Instrumented Versus Uninstrumented Posterolateral Fusion for Lumbar Spondylolisthesis: A Randomized Controlled Trial

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BACKGROUND: In Scandinavia, spinal fusion is frequently performed without instrumentation, as use of instrumentation in the elderly can be complicated by poor bone quality and the risk of screw pull-out. However, uninstrumented fusion carries the risk of nonunion. We performed a randomized controlled trial in an attempt to determine if use of instrumentation leads to better outcomes and fusion rates when spinal fusion is performed for degenerative spondylolisthesis in the elderly.

METHODS: This was a randomized, single-center, open-label trial of patients with symptomatic single-level degenerative spondylolisthesis who were assigned 1:1 to decompression and fusion with or without instrumentation after at least 12 weeks of nonoperative treatment had failed. The primary outcome was the change in the Oswestry Disability Index (ODI), and secondary outcomes included fusion rates within 1 year, reoperation rates within 2 years, and changes in the EuroQol-5 Dimension-3 Level (EQ-5D) score.

RESULTS: Fifty-four subjects were randomized to each of the 2 groups, which had similar preoperative demographic and surgical characteristics. We found similar improvements in the ODI (p = 0.791), back pain, leg pain, and quality of life between groups at 1 and 2 years of follow-up. Solid fusion on computed tomography (CT) scans was noted in 94% of the patients in the instrumented group and 31% in the uninstrumented group (p < 0.001). One patient (2%) in the instrumented group and 7 (13%) in the uninstrumented group (p = 0.031) had a reoperation within 2 years after the index surgery.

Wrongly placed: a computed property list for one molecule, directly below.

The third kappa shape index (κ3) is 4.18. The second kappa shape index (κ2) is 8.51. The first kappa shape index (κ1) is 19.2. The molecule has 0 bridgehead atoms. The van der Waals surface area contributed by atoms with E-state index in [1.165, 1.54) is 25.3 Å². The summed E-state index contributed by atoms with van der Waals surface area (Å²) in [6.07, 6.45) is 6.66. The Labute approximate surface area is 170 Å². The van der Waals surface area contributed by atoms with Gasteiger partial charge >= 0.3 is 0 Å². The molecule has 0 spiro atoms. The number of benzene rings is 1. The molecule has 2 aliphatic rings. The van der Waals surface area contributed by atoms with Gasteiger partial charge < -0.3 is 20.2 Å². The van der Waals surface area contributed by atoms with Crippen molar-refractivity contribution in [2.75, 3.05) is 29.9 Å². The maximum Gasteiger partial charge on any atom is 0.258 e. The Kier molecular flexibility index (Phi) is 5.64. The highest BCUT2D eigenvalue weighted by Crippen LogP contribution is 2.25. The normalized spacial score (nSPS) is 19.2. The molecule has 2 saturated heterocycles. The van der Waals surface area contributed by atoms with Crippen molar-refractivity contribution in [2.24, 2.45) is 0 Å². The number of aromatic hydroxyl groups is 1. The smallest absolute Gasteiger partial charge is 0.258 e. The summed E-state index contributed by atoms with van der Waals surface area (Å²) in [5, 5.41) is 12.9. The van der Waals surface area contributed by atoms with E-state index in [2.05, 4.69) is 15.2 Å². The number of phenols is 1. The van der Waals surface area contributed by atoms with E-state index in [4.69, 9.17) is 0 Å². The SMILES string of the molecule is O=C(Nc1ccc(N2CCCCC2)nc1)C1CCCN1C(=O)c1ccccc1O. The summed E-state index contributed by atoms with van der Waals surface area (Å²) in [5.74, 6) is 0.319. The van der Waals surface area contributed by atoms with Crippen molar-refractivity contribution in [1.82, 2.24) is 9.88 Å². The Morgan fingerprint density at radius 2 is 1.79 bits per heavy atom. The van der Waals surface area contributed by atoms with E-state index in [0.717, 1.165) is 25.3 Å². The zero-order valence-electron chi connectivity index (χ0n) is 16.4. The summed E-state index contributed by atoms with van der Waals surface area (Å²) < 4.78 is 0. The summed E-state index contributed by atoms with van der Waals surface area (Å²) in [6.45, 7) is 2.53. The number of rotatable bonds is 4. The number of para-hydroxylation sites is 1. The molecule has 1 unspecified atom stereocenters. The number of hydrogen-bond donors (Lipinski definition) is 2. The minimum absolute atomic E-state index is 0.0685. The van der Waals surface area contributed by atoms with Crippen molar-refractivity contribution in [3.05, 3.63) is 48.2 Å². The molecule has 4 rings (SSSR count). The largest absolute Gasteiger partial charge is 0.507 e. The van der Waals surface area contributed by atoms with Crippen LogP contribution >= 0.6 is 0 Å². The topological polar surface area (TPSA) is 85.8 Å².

CONCLUSIONS: We found no difference in patient-reported outcomes when we compared instrumented with uninstrumented fusion in patients with degenerative spondylolisthesis. The uninstrumented group had a significantly higher rate of nonunion and reoperations at 2 years.

LEVEL OF EVIDENCE: Therapeutic Level I. See Instructions for Authors for a complete description of levels of evidence.

Original languageEnglish
JournalJournal of Bone and Joint Surgery
Issue number17
Pages (from-to)1309-1317
Publication statusPublished - 6. Sept 2023

Bibliographical note

Copyright © 2023 by The Journal of Bone and Joint Surgery, Incorporated.


  • Aged
  • Back Pain
  • Humans
  • Lumbar Vertebrae/surgery
  • Quality of Life
  • Spinal Fusion/methods
  • Spondylolisthesis/diagnostic imaging
  • Treatment Outcome


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